The X-15 program involved far more than simply designing a new airplane, however novel it might be. Its rocket engine, pilot protection system, environmental controls and flight control system, as well as its flight test range, posed complex challenges.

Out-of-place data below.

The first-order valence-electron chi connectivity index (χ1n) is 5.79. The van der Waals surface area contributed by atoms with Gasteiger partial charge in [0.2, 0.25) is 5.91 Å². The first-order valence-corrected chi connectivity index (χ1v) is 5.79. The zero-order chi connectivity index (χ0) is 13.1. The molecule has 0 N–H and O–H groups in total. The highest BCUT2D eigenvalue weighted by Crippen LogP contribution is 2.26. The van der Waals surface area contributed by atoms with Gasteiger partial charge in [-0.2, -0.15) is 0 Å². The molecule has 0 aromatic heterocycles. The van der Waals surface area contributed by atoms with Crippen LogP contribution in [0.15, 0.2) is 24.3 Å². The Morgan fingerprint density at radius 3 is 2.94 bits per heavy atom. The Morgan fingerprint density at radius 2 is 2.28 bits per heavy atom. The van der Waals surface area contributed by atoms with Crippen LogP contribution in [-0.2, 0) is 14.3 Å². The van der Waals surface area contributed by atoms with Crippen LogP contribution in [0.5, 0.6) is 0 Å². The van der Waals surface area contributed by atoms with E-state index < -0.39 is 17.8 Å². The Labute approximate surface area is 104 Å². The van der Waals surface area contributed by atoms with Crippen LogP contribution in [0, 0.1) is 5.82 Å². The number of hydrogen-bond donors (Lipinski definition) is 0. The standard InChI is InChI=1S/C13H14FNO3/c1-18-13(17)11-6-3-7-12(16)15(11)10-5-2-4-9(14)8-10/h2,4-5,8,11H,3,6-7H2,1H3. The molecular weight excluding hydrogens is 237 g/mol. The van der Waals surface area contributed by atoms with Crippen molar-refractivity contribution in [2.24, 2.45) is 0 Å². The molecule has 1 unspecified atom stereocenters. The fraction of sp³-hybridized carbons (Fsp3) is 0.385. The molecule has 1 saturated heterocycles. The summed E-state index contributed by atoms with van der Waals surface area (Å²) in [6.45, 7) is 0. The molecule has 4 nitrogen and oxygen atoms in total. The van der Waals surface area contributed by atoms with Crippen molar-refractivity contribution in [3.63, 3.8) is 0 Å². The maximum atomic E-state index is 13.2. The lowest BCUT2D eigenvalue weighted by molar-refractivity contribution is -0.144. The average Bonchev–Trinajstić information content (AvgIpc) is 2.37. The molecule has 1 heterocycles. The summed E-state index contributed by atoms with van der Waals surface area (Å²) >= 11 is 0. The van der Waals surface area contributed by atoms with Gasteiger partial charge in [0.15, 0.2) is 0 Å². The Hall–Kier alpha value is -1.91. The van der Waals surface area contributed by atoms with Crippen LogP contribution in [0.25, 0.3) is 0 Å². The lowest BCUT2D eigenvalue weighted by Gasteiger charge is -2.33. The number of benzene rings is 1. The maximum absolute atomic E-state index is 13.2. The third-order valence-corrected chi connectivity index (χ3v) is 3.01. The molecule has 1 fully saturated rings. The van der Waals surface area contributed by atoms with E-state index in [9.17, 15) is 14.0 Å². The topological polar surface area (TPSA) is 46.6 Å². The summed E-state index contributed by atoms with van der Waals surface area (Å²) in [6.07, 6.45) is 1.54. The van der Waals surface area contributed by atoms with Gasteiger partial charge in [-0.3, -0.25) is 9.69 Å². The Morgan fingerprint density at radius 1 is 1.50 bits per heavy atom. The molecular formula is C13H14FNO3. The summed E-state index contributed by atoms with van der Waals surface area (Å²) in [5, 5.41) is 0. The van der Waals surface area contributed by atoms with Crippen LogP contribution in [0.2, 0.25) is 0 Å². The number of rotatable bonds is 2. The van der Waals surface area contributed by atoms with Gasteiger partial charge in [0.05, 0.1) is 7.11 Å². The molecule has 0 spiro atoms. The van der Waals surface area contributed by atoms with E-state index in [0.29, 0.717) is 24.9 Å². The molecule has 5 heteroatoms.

The X-15’s XLR-99 engine, more than three times as powerful as the X-2’s and eight times as powerful as the X-1’s, proved particularly risky. Developed by New Jersey–based Reaction Motors (after April 1958 a division of Thiokol Chemical Corporation), the XLR-99 was based on the earlier XLR-30 used in the Navy’s Viking high-altitude rocket program. Any hopes that the Viking experience would help with its design proved illusory. Unlike the XLR-30, which burned diluted alcohol and liquid oxygen (“walc” and “lox” in rocket jargon), the 57,000-pound-thrust XLR-99 burned 1,445 gallons of more explosive anhydrous ammonia and 1,003 gallons of lox. More significant, however, Thiokol had to “man-rate” the engine, i.e., make it safe enough for operation in a piloted airplane, capable of repeated reuse, and both throttleable and restartable in flight. This was not easy to achieve, particularly as its high-speed turbopump, a potential source of disaster, fed the engine propellants at a rate of 167 pounds per second. Eventually, the XLR-99 became a reliable power plant, with a rated operational life of one hour (about 40 flights) before requiring overhaul. Such reliability came at the price of a far longer than anticipated development period, compelling North American to complete the first two X-15s with older XLR-11 engines (used on the X-1 more than a decade earlier) for their proving flights.